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Hello!. While this is not an specifically game-oriented question I think I could understand and apply linked lists to different game concepts (like... Creating enemies, bullets or items on a screen, I think) in C programming. Anyway, I came up with some code to do a linked list (or at least its beginning...) but I have a few questions about them. -Is it necessary the use of pointers and "pointers to pointers" to create linked lists? (I assume a big "yes" for answer and think I understand it but I wouldn't mind a bit of help for a better understanding). -Is it absolutely necessary to use the malloc function to create linked lists?. This is a bit of code that you may have seen thousands of times. On it you can see I commented a working method of creating the first element of the list (calling a function that returns a pointer of allocated memory) and another method, uncommented, that doesn't work...
#include <stdio.h>
#include <stdlib.h>

struct nodo
{
int dato;
struct nodo * siguientenodo;
};

void crearnuevo(struct nodo **cabecera, int dato); //This function creates a node.
struct nodo *NuevoElemento(); //This other returns a pointer to a node for helping the first.

int main()
{
struct nodo * cabecera=NULL;  //Pointer to the header of the list, now empty.
int dato=0; int cosa=0;  //Miscellaneous data.

printf("\nIntroducir dato: "); //Requesting data.
fflush(stdin);
scanf("%d", &dato);

if(dato)
{
crearnuevo(&cabecera, dato);
printf("\nEl valor es %d", cabecera->dato);
printf("\nEl valor es %d", cabecera->dato);
printf("\nEl valor es %d", cabecera->dato);
}
return 1;
}

void crearnuevo(struct nodo **cabecera, int dato)
{
/*struct nodo *nodocreando=*cabecera;  //THIS PART WORKS.
if(nodocreando==NULL)
{
printf("\nCreando PRIMER elemento");
nodocreando=NuevoElemento();
nodocreando->dato=dato;
nodocreando->siguientenodo=NULL;
*cabecera=nodocreando;
}*/                                    //This other doesn't work.
struct nodo nodocreando;               //A "real" node.
struct nodo *punteroanodo=*cabecera;   //A pointer to a node, first to the header.
if(punteroanodo==NULL)                 //Check for an empty list.
{
printf("\nCreando PRIMER elemento");
nodocreando.dato=dato;         //Filling the "real" node.
nodocreando.siguientenodo=NULL;
punteroanodo=&nodocreando;     //Point the pointer to the "real" node.
*cabecera=punteroanodo;        //Point the header to the pointer.
}                                      //Shouldn't the header point to the "real" node memory location?.
}

struct nodo *NuevoElemento()
{
struct nodo *puntero = (struct nodo *)malloc(sizeof(struct nodo));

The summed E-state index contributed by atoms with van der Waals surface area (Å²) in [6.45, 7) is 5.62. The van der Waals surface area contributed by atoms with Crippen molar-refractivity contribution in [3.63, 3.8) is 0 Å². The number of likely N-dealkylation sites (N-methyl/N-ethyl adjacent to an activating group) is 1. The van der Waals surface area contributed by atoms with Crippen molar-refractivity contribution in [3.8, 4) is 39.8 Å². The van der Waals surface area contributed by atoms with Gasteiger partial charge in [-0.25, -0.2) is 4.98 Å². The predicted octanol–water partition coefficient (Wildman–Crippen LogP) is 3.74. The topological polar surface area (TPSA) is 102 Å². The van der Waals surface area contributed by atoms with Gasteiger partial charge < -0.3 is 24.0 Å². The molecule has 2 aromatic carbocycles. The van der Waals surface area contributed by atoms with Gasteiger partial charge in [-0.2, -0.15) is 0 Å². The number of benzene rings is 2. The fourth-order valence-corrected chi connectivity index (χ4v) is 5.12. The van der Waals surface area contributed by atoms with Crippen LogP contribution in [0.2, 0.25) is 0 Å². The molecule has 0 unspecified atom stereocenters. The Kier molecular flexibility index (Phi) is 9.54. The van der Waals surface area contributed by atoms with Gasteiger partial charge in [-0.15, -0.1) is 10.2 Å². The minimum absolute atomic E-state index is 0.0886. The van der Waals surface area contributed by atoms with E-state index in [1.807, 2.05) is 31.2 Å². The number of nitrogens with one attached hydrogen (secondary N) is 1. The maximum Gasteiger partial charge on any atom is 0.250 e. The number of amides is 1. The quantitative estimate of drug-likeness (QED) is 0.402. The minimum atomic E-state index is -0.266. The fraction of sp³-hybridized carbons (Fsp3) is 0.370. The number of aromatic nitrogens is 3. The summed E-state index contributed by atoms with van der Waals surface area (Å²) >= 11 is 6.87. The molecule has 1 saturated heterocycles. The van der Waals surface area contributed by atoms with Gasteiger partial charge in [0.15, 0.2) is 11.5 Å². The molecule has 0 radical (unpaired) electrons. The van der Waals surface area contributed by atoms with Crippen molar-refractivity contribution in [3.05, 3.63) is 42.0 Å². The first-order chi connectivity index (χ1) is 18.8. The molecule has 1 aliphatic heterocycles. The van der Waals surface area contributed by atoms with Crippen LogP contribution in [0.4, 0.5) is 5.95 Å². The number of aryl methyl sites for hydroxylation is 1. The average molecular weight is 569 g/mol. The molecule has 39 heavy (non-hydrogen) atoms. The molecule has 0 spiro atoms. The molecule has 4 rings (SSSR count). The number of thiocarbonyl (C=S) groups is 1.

if (!puntero) printf("ERROR");
return(puntero);
}


I'm not sure about why the second method doesn't work but I think it could have something to do with the "real" node being destroyed when the function ends, so the header (pointed to a pointer to the "real node" :S) ends up pointing to nowhere. What's strange is that on the three printf's I put there you have a "real" result on the first print and strange ones (trash, I guess) on the others. So, why isn't the second method working?. Is the "real" node rendered obsolete and deleted?. Do I need to use malloc to get an "undeletable" space in memory for my node?. As always, thanks a lot in advance for your replies.

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Your second method doesn't work because you're creating your head node on the stack (you're not using malloc -- which gives you a pointer to memory on the heap) which is scoped local to that function. When the function terminates, the space on the stack is reclaimed meaning that you're left with a dangling pointer. By using malloc, you ensure that whilst any local pointers to the heap memory may disappear after the function terminates, the memory itself is still valid to use afterwards (so you can keep a pointer to it).

I think you need to read up a little on scoping of variables.

EDIT: In short, the answer to your two questions (do you need to use pointers; do you need to use malloc) is yes.

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Thanks TheUnbeliever, that was very helpful.

As I thought in the previous post, it has to do with the memory (or the "node") being destroyed when the function ends (as it should be)... I do know little about the malloc function but expected it to "get an "undeletable" space in memory for my node" (now, valid memory sounds much better)... Anyway, expecting and thinking things seems not enough to me and since "heap" and "stack" are obscure terms for me I'll make sure to read a bit more (more than "Any local value is destroyed" :P) on scoping. Any suggestions :)?.

Still I'm clueless on how the code manages to give me a correct first output... I'm clueless on the internal working of the compiler too so maybe it's just that the space of memory for the node is still "alive"... or something.

As for the rest (specially for the pointers) I think I get a decent idea (decent for now) of the "how" and "why", specially the "why" (different positions in memory, pointers to new nodes, the impracticability of having like 300 instances of "real" nodes (with different names) for a list...).